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Tuesday, July 12, 2016

Ann Mills, date unknown


Ann Mills, Served on Board the Maidstone Frigate, R. Graves after unknown artist, original date unknown, National Maritime Museum.

Ann Mills is a mystery. The only artistic depiction to survive, the one featured here, was a copy made decades after the original. Truth be told, Ann Mills may not even be a real person.

Vague recollections of some action around 1740 aboard a frigate named Maidstone (there were other vessels around the 1740's named Maidstone, but no frigate) are related generations after the supposed event, and give so little detail that there is virtually no trail to follow.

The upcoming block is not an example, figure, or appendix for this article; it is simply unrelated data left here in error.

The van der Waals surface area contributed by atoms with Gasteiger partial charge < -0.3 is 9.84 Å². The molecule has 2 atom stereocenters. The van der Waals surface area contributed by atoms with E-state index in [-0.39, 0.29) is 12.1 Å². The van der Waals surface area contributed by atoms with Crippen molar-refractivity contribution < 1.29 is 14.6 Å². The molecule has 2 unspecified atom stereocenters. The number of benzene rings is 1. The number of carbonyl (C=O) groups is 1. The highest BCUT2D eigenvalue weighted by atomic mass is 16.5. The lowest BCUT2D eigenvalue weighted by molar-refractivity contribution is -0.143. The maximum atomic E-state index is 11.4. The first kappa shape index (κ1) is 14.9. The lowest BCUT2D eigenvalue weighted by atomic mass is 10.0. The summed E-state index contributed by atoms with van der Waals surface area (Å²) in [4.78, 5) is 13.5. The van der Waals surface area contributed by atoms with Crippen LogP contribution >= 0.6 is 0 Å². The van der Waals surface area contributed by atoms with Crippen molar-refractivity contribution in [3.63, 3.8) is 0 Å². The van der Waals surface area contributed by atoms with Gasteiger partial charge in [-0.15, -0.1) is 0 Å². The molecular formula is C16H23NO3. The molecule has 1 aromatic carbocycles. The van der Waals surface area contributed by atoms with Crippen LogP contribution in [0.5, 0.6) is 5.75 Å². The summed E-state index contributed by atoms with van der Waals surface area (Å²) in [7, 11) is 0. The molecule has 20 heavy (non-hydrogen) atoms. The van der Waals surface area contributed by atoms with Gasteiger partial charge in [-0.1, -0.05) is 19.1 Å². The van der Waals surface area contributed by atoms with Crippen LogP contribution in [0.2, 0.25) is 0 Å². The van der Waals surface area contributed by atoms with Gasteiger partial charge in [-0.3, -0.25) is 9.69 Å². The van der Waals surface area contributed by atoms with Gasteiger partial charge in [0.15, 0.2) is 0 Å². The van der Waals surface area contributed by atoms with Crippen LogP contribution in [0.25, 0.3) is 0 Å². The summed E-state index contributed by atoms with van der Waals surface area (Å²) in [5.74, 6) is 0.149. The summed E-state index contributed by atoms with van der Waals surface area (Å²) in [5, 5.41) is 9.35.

Mills offers us far less to go on than the famous Hannah Snell. It may be that Mills was a fiction inspired by the true life of that female marine, who fought at roughly the same time as Mills' supposed service.

Thankfully, Frank Felsenstein has taken an interest in Mills, and published a short piece on gender and national conflict entitled "Unravelling Ann Mills: Some Notes on Gender Construction and Naval Heroism" in McMaster University's journal Eighteenth Century Fiction.






































Mills wears a cocked hat with a very short brim over short curled hair. He collarless jacket is double breasted with a remarkable number of buttons on he lapels and open mariner's cuffs. He waistcoat is plain, dark, and also double breasted. A white cravat is neatly tied and tucked into the waistcoat, which hangs above the plain white slops/petticoat trousers. He white stockings run to pointed toe shoes with fanciful rectangular buckles of white metal.

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